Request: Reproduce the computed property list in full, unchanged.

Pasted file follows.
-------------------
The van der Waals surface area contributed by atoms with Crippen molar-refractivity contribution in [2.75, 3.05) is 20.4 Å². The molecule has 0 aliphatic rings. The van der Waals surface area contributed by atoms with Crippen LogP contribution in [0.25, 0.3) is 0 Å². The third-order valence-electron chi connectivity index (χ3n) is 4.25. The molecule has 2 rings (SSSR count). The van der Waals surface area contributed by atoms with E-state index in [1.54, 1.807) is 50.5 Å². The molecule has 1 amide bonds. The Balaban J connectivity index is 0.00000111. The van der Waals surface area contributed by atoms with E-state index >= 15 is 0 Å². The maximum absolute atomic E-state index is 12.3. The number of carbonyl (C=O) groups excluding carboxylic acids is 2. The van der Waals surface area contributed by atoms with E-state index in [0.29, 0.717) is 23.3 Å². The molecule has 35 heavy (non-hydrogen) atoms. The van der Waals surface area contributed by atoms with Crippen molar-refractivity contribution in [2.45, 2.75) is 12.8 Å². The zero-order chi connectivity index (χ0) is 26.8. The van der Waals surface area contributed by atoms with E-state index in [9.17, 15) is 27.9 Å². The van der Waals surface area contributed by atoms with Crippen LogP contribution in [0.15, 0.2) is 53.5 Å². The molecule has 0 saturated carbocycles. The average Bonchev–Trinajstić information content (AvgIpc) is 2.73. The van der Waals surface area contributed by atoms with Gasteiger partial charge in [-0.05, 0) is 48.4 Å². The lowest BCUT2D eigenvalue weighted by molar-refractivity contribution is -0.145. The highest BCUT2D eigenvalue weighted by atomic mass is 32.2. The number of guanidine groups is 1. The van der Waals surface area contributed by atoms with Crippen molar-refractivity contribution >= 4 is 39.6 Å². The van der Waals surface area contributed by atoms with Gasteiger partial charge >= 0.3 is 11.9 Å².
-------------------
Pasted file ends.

The van der Waals surface area contributed by atoms with Crippen molar-refractivity contribution in [2.75, 3.05) is 20.4 Å². The molecule has 0 aliphatic rings. The van der Waals surface area contributed by atoms with Crippen LogP contribution in [0.25, 0.3) is 0 Å². The third-order valence-electron chi connectivity index (χ3n) is 4.25. The molecule has 2 rings (SSSR count). The van der Waals surface area contributed by atoms with E-state index in [1.54, 1.807) is 50.5 Å². The molecule has 1 amide bonds. The Balaban J connectivity index is 0.00000111. The van der Waals surface area contributed by atoms with E-state index >= 15 is 0 Å². The maximum absolute atomic E-state index is 12.3. The number of carbonyl (C=O) groups excluding carboxylic acids is 2. The van der Waals surface area contributed by atoms with E-state index in [0.29, 0.717) is 23.3 Å². The molecule has 35 heavy (non-hydrogen) atoms. The van der Waals surface area contributed by atoms with Crippen molar-refractivity contribution in [2.45, 2.75) is 12.8 Å². The zero-order chi connectivity index (χ0) is 26.8. The van der Waals surface area contributed by atoms with E-state index in [9.17, 15) is 27.9 Å². The van der Waals surface area contributed by atoms with Crippen LogP contribution in [0.15, 0.2) is 53.5 Å². The molecule has 0 saturated carbocycles. The average Bonchev–Trinajstić information content (AvgIpc) is 2.73. The van der Waals surface area contributed by atoms with Gasteiger partial charge in [-0.05, 0) is 48.4 Å². The lowest BCUT2D eigenvalue weighted by molar-refractivity contribution is -0.145. The highest BCUT2D eigenvalue weighted by atomic mass is 32.2. The number of guanidine groups is 1. The van der Waals surface area contributed by atoms with Crippen molar-refractivity contribution >= 4 is 39.6 Å². The van der Waals surface area contributed by atoms with Gasteiger partial charge >= 0.3 is 11.9 Å².